WERE I WAS IN RURAL NEW HAMPSHIRE  I saw no upholstery shops m im sure there was some, there were only a half dozen canvas shop competing but we were all spread around the lake in there own sections. heck there wasn't even a traffic light till after I moved out. here in SW Florida there are many canvas shops in my area one is canvas and home upholstery  and I know of about 6 stricktly upholstery shops.  it took a bit of time to get over the other shop and accept thet there is plenty for everybody here. as far as apprentices ive never had one. after I had a strike my son came to florida  with the idea to learn the trade but he didn't last a month even didn't care to learn or show any intrest I don't know what he was tinking before he came

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« #38 : March 18, 2014, 05:59:38 PM »

I think we all understand that it takes a certain mindset to mesh with a "trade".  And not everyone is "wired" that way!  You have to be interested in "making" things.  You have be reasonably mechanically inclined.  You have to be interested in "forensics" (taking things apart, noting how they were put together in the first place, and willing to fuss over putting them back together neatly).

I consider myself very fortunate to have had teachers who recognized a talent and a willingness to "suck it up" and suffer the learning curve mastery of a trade requires.  They were unbelievably patient with me... I was always on time, but my attention to detail was wanting at the outset of my tailoring/alteration career!  My teachers knew when to give me a more difficult assignment and they also knew how to return substandard work to me with useful criticism (helpful, not demeaning) and a sense of humor that helped me laugh at myself and understand the need for greater attention to detail.  I think that is too often lacking when training a newbie, and its oversight quickly turns off a young person.  Especially, in an age of immediate gratification!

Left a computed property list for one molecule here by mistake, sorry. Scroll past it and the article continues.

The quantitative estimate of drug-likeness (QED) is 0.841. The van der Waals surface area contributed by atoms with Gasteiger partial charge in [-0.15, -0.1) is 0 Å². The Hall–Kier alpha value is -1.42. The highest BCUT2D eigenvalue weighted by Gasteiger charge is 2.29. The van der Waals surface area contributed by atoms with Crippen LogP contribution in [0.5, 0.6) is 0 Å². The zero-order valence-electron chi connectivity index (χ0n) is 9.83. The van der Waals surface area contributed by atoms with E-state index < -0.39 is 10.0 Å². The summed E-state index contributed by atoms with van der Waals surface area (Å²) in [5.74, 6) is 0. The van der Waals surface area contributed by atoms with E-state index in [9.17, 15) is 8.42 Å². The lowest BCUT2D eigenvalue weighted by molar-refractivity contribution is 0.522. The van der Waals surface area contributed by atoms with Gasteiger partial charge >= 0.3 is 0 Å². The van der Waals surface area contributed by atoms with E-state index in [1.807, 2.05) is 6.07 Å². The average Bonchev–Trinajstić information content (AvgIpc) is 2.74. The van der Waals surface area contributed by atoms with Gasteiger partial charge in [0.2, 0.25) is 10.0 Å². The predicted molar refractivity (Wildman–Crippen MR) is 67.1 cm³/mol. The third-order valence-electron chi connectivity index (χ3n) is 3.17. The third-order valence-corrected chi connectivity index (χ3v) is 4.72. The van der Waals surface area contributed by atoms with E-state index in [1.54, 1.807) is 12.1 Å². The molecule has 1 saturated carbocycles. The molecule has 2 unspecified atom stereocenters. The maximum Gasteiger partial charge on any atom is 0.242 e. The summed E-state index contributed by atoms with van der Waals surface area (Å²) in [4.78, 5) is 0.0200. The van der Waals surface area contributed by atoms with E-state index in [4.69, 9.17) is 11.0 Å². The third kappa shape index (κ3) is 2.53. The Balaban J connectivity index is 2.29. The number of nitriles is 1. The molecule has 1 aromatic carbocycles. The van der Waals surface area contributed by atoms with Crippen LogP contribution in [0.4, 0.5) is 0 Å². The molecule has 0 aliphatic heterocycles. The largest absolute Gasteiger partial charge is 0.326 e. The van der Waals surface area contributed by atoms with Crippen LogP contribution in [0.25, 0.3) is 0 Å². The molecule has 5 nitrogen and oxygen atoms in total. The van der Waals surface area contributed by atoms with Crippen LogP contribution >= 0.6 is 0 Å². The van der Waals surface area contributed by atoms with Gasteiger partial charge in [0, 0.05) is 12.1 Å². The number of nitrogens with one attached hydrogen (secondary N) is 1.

I really do understand and appreciate the difficulty of paying a rank beginner a living wage.  Let's face it, our trade is built on the mistakes.  And since time is money in the trades, mistakes become costly in pretty short order!  The guy who wanted me to sign a non-compete knew considerably less about proper sewing technique and machinery than I did, frankly.  He was stunned when I told him there were 2 ways I'd sign any such thing (no way and no -uckin' way) since doing so would only hobble my ability to pay my bills.  I'm certain he had plenty to say about me after I left his employ, but after 7 yrs. he probably learned as much from me as I did from him.  I gave Boss a full 2 mos. notice and I gave it at the beginning of "slow season"; plenty of time to find a replacement grunt.  I didn't owe either one anything more. 
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« #39 : March 18, 2014, 06:21:46 PM »

To all facing a similar dilemma with a non compete contract . Check with an attorney or there are some free legal aids you can find online . In most states they are not worth the paper there written on . No one can stop you from making a living and unless there some kind of a trade secret or design owned by them , they can not stop you from going to work for a competitor or opening a business down the street. You own your set of skills and experience and thats how we all pay are bills.